Delivering American University's news and views since 1925. | Tuesday, December 18, 2018

Album Review: Spoon

Album Review: Spoon

In “Hot Thoughts,” Spoon finds the next stage in its evolution, but doesn’t lose track of its roots in the process. The ninth studio album from the Austin based indie-rockers hit shelves on March 17, and is distributed by Matador Records.

“Hot Thoughts” follows Spoon’s 2014 album “They Want My Soul” which was critically and commercially well received. “Thoughts” builds on this momentum by not trying to outdo what came before, instead opting to abandon some of the band’s more conventional sounds in favor of electronic influences.

Despite this switch in style, “Hot Thoughts” is still very much a Spoon album. The same punchy guitar hooks and piano riffs that defined the 2007 album “Ga Ga Ga Ga Ga” can be found in tracks like “Tear it Down” and “Can I Sit Next to You.” These hooks are accentuated by keyboardist Alex Fischel’s wavering synthesizer interludes. Frontman Britt Daniel’s vocals and songwriting are the glue that hold the album together and are belted out with gusto and his signature half-rasp.

Despite the higher level of production and polish compared to previous Spoon albums, “Hot Thoughts” feels less like an industry production and more like an experiment of sound. There are things that work, and things that don’t.

The album’s opening track, the eponymous “Hot Thoughts” is a clear attempt at making a hit. Despite its catchy and expertly crafted beat and instrumentation, the track falls victim to repetition both sonically and thematically, with the general crux of the song being thoughts about an attractive girl. Spoon has never been accused of being the most profound band on the market, but their vividly specific lyrics and larger than life sound do elevate them above the level of what “Hot Thoughts” aspires to be.

Following “Hot Thoughts” the album takes a step up in quality and fun. Tracks like “Do I Have to Talk You Into It?” and “First Caress” ditch the repetitive nature of “Hot Thoughts” for fun beats, synth waves and vibrant guitar hooks. “Talk you into It?” turns the echo and reverb up to 11 for a funky Bowie-esque jaunt. “First Caress” takes an upbeat approach to love lost and the memory of a first embrace.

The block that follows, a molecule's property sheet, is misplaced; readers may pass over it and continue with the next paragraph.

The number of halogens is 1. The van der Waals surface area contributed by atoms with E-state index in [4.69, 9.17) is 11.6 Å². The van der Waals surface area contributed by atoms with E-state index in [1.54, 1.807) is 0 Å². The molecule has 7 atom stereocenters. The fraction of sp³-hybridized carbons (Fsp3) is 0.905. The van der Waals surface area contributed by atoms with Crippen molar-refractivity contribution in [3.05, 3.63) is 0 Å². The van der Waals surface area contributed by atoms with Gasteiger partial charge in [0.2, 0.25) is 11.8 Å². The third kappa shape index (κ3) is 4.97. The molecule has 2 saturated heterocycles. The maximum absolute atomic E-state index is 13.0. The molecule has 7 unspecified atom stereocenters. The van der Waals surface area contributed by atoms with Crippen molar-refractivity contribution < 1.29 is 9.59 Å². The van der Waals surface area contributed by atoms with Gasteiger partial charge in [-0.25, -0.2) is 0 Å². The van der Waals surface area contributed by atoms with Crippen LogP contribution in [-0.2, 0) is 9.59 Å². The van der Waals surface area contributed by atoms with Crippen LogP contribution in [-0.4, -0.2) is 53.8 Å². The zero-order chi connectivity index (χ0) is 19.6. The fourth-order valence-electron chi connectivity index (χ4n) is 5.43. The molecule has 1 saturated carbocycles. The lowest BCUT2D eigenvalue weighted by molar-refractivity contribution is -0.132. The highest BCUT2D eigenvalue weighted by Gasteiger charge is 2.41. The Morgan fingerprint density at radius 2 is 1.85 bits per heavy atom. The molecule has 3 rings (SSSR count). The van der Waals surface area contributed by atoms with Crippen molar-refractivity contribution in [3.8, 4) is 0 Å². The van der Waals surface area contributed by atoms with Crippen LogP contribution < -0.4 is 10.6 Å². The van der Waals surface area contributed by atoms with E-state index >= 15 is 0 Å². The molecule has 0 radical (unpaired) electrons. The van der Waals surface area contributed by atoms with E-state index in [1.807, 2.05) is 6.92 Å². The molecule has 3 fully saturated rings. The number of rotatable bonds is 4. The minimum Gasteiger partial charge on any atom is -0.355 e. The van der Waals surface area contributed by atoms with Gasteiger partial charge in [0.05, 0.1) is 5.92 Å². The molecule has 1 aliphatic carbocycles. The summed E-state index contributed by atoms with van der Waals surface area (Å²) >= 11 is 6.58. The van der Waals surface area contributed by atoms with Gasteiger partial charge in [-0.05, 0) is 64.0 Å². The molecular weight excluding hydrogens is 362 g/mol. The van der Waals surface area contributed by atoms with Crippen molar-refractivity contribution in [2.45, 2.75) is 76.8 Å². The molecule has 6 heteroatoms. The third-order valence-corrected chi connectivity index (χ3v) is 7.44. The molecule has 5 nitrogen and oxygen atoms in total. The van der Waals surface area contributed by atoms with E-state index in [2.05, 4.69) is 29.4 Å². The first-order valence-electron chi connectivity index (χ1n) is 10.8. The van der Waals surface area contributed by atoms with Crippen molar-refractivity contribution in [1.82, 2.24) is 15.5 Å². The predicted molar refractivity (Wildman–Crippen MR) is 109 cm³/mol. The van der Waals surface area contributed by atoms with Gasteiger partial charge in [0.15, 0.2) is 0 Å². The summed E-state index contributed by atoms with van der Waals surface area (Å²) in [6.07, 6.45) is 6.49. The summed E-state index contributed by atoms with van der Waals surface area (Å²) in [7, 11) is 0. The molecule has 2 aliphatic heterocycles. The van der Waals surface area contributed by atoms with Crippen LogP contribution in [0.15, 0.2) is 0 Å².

These two tracks are followed by the slow and haunting “Pink Up,” which trades the more obtuse synthesizer sounds for a marimba and drum machine. Daniel’s voice only enters after two minutes of lo-fi melodies, and the verse is over in under a minute. The rest of the song features hazy background vocals and interruptions from a steel drum and string ensemble. This radical departure from the other songs on the album and can feel a bit jarring, but does provide an interesting break from the other tracks.

“Hot Thoughts” wastes no time in turning the dial back up on listeners with the second half of the album. “Can I Sit Next to You?” evokes Spoon’s earlier track “I Turn my Camera On”, and is likely to be the hit track that “Hot Thoughts” was designed to be. Both “I Ain’t the One” and “Tear it Down” feel like the most comfortable songs on the album, as the band members are re-treading familiar ground. These are the tracks where Spoon fans will feel the most at home, as Jim Eno’s drum beats, Alex Fischel’s plucky piano chords, and Britt Daniel’s guitar hooks all return for a sound that isn’t exhausted or alien.

The album’s penultimate track does its best to turn the previously established familiarity on its head. “Shotgun” is manic and claustrophobic and accelerates at a breakneck speed until the silence and first few notes of the final track, “Us.”. The track is completely instrumental, and is a bookend to “Pink Up,” with a saxophone ensemble that dominates much of the song. The sound is almost ethereal. “Us” is Spoon’s farewell on the album, and in a sense a farewell to the familiar conventions upon which they built their previous success.

“Hot Thoughts” is a perfect place for new listeners to get into Spoon and will be enjoyed by returning fans. Spoon’s latest experiment in sound finds a rocky yet satisfying middle ground between electronic influence, and the riff heavy sound of older albums.

music@theeagleonlone.com


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